playing together.  It was horrible.

I pressed Catharine's hand, and we passed slowly through the crowd to
the hall where Monsieur the Sub-Prefect, the Mayors, and the
Secretaries were seated on their tribune, calling the numbers aloud, as
if pronouncing sentence of death in a court of justice, for all these
numbers were really sentences of death.

We waited a long while.

It seemed as if there was no longer a drop of blood in my veins, when
at last my name was called.

I stepped up, seeing and hearing nothing; I put my hand in the box and
drew a number.

Monsieur the Sub-Prefect cried out:

"Number seventeen."

Then I left without speaking, Catharine and her mother behind me.  We
went out into the square, and, the air reviving me, I remembered that I
had drawn number seventeen.

Aunt Grédel seemed confounded.

"And I put something into your pocket, too," said she; "but that rascal
of a Pinacle gave you ill-luck."

At the same time she drew from my coat-pocket the end of a cord.  Great
drops of sweat rolled down my forehead; Catharine was white as marble,
and so we went back to Monsieur Goulden's.

"What number did you draw, Joseph?" he asked, as soon as he saw us.

"Seventeen," replied Aunt Grédel, sitting down with her hands upon her
knees.

Monsieur Goulden seemed troubled for a moment, but he said instantly:

"One is as good as another.  All will go; the skeletons must be filled.
But it don't matter for Joseph.  I will go and see Monsieur the Mayor
and Monsieur the Commandant.  It will be telling no lie to say that
Joseph is lame; all the town knows that; but among so many they may
overlook him.  That is why I go, so rest easy; do not be anxious."

These words of good Monsieur Goulden reassured Aunt Grédel and
Catharine, who returned to Quatre-Vents full of hope; but they did not
affect me, for from that moment I had not a moment of rest day or night.

The Emperor had a good custom: he did not allow the conscripts to
languish at home.  Soon as the drawing was complete, the council of
revision met, and a few days after came the orders of march.  He did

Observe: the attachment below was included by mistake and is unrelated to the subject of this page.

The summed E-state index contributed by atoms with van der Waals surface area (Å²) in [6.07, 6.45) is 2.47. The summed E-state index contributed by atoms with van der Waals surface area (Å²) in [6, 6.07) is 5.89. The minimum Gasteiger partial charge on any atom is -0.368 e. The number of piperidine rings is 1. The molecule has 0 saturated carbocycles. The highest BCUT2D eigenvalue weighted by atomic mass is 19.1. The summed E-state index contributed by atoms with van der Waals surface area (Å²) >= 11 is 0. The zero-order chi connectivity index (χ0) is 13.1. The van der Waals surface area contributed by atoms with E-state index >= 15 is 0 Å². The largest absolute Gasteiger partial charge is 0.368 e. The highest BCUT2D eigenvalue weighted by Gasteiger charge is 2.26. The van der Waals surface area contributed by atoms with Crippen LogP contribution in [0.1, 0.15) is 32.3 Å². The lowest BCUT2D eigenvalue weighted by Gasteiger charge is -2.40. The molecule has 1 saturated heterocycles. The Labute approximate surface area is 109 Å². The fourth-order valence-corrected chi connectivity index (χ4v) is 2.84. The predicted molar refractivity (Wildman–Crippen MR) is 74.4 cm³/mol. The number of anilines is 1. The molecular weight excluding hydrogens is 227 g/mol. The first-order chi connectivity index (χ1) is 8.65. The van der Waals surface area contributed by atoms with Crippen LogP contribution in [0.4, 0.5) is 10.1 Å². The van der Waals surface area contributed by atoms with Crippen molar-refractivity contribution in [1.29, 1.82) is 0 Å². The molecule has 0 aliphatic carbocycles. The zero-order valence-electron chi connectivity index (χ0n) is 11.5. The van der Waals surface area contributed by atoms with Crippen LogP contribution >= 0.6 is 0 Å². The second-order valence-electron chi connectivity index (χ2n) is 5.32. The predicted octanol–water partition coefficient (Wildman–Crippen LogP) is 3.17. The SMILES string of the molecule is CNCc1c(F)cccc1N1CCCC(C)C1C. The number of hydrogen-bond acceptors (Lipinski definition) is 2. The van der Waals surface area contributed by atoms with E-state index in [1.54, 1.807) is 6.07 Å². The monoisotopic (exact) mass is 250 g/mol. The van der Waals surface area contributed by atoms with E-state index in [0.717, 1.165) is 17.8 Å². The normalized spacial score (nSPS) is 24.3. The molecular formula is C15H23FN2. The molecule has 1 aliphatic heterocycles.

not do like those tooth-pullers who first show you their pincers and
hooks and gaze for an hour into your mouth, so that you feel half dead
before they make up their minds to begin work: he proceeded without
loss of time.

A week after the drawing, the council of revision sat at the town-hall,
with all the mayors and a few notables of the country to give advice in
case of need.

The day before Monsieur Goulden had put on his brown great-coat and his
best wig to go to wind up Monsieur the Mayor's clock and that of the
Commandant.  He returned laughing and said:

"All goes well, Joseph.  Monsieur the Mayor and Monsieur the Commandant
know that you are lame; that is easy enough to be seen.  They replied
at once, Eh, Monsieur Goulden, the young man is lame; why speak of him?
Do not be uneasy; we do not want the infirm; we want soldiers."

These words poured balm on my wounds, and that night I slept like one
of the blessed.  But the next day fear again assailed me; I remembered
suddenly how many men full of defects had gone all the same, and how
many others invented defects to deceive the council; for instance,
swallowing injurious substances to make them pale; tying up their legs
to give themselves swollen veins; or playing deaf, blind, or foolish.
Thinking over all these things, I trembled at not being lame enough,
and determined that I would appear sufficiently forlorn.  I had heard
that vinegar would make one sick, and without telling Monsieur Goulden,
in my fear I swallowed all the vinegar in his bottle.  Then I dressed